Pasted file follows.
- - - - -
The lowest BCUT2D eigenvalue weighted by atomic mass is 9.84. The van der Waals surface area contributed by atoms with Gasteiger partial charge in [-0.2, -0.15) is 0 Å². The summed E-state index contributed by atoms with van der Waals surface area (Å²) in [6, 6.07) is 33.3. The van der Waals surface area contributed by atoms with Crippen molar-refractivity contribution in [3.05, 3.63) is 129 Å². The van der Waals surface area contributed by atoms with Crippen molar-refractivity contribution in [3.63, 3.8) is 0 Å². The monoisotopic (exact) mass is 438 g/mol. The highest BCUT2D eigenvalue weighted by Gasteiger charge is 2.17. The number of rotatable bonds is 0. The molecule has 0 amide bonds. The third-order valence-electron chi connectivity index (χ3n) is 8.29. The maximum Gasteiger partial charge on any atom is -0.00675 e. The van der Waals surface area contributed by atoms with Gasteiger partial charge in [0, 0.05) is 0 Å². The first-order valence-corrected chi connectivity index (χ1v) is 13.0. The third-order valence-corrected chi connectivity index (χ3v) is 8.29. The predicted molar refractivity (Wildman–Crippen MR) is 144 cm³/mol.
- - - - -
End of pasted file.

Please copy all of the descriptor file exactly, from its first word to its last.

The lowest BCUT2D eigenvalue weighted by atomic mass is 9.84. The van der Waals surface area contributed by atoms with Gasteiger partial charge in [-0.2, -0.15) is 0 Å². The summed E-state index contributed by atoms with van der Waals surface area (Å²) in [6, 6.07) is 33.3. The van der Waals surface area contributed by atoms with Crippen molar-refractivity contribution in [3.05, 3.63) is 129 Å². The van der Waals surface area contributed by atoms with Crippen molar-refractivity contribution in [3.63, 3.8) is 0 Å². The monoisotopic (exact) mass is 438 g/mol. The highest BCUT2D eigenvalue weighted by Gasteiger charge is 2.17. The number of rotatable bonds is 0. The molecule has 0 amide bonds. The third-order valence-electron chi connectivity index (χ3n) is 8.29. The maximum Gasteiger partial charge on any atom is -0.00675 e. The van der Waals surface area contributed by atoms with Gasteiger partial charge in [0, 0.05) is 0 Å². The first-order valence-corrected chi connectivity index (χ1v) is 13.0. The third-order valence-corrected chi connectivity index (χ3v) is 8.29. The predicted molar refractivity (Wildman–Crippen MR) is 144 cm³/mol.